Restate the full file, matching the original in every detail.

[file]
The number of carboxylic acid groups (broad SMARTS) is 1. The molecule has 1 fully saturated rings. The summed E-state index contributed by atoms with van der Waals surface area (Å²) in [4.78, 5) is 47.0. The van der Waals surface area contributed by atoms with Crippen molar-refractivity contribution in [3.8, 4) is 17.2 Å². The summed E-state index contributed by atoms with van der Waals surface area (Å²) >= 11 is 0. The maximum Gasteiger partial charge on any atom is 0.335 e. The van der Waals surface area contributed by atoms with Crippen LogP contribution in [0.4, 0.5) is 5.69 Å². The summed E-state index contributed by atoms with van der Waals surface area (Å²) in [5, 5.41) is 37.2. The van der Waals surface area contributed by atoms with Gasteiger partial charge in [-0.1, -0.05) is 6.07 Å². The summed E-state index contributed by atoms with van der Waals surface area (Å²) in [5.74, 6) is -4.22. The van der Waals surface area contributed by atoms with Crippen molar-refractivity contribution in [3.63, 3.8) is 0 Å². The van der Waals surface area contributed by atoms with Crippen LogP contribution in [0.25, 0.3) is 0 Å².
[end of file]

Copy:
The number of carboxylic acid groups (broad SMARTS) is 1. The molecule has 1 fully saturated rings. The summed E-state index contributed by atoms with van der Waals surface area (Å²) in [4.78, 5) is 47.0. The van der Waals surface area contributed by atoms with Crippen molar-refractivity contribution in [3.8, 4) is 17.2 Å². The summed E-state index contributed by atoms with van der Waals surface area (Å²) >= 11 is 0. The maximum Gasteiger partial charge on any atom is 0.335 e. The van der Waals surface area contributed by atoms with Crippen LogP contribution in [0.4, 0.5) is 5.69 Å². The summed E-state index contributed by atoms with van der Waals surface area (Å²) in [5, 5.41) is 37.2. The van der Waals surface area contributed by atoms with Gasteiger partial charge in [-0.1, -0.05) is 6.07 Å². The summed E-state index contributed by atoms with van der Waals surface area (Å²) in [5.74, 6) is -4.22. The van der Waals surface area contributed by atoms with Crippen molar-refractivity contribution in [3.63, 3.8) is 0 Å². The van der Waals surface area contributed by atoms with Crippen LogP contribution in [0.25, 0.3) is 0 Å².